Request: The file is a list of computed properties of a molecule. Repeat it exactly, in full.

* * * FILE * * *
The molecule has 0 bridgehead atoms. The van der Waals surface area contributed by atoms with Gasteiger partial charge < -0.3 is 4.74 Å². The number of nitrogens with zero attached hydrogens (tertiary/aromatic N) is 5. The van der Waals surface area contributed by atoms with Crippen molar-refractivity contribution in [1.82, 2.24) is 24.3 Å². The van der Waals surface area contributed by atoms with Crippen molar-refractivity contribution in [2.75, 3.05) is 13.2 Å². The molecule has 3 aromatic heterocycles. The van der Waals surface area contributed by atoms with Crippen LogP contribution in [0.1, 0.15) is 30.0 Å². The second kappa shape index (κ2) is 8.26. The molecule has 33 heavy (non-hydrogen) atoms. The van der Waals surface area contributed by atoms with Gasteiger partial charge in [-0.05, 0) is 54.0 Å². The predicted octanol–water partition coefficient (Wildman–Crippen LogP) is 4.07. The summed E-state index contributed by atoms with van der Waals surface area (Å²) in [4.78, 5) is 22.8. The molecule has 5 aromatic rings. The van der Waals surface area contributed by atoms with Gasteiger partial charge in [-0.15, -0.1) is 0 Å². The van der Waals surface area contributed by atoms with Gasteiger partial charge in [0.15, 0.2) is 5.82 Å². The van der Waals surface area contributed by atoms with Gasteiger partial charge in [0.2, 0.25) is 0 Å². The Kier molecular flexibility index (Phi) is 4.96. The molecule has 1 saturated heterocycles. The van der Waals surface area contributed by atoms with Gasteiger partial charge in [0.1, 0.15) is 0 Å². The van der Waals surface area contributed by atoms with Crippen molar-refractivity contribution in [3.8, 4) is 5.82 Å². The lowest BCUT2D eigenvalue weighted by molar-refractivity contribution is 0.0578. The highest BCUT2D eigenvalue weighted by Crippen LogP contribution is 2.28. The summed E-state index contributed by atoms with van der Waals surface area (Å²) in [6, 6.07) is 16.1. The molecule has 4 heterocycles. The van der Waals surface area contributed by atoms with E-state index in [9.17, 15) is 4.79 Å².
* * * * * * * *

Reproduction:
The molecule has 0 bridgehead atoms. The van der Waals surface area contributed by atoms with Gasteiger partial charge < -0.3 is 4.74 Å². The number of nitrogens with zero attached hydrogens (tertiary/aromatic N) is 5. The van der Waals surface area contributed by atoms with Crippen molar-refractivity contribution in [1.82, 2.24) is 24.3 Å². The van der Waals surface area contributed by atoms with Crippen molar-refractivity contribution in [2.75, 3.05) is 13.2 Å². The molecule has 3 aromatic heterocycles. The van der Waals surface area contributed by atoms with Crippen LogP contribution in [0.1, 0.15) is 30.0 Å². The second kappa shape index (κ2) is 8.26. The molecule has 33 heavy (non-hydrogen) atoms. The van der Waals surface area contributed by atoms with Gasteiger partial charge in [-0.05, 0) is 54.0 Å². The predicted octanol–water partition coefficient (Wildman–Crippen LogP) is 4.07. The summed E-state index contributed by atoms with van der Waals surface area (Å²) in [4.78, 5) is 22.8. The molecule has 5 aromatic rings. The van der Waals surface area contributed by atoms with Gasteiger partial charge in [-0.15, -0.1) is 0 Å². The van der Waals surface area contributed by atoms with Gasteiger partial charge in [0.15, 0.2) is 5.82 Å². The van der Waals surface area contributed by atoms with Gasteiger partial charge in [0.2, 0.25) is 0 Å². The Kier molecular flexibility index (Phi) is 4.96. The molecule has 1 saturated heterocycles. The van der Waals surface area contributed by atoms with Gasteiger partial charge in [0.1, 0.15) is 0 Å². The van der Waals surface area contributed by atoms with Crippen molar-refractivity contribution in [3.8, 4) is 5.82 Å². The lowest BCUT2D eigenvalue weighted by molar-refractivity contribution is 0.0578. The highest BCUT2D eigenvalue weighted by Crippen LogP contribution is 2.28. The summed E-state index contributed by atoms with van der Waals surface area (Å²) in [6, 6.07) is 16.1. The molecule has 4 heterocycles. The van der Waals surface area contributed by atoms with E-state index in [9.17, 15) is 4.79 Å².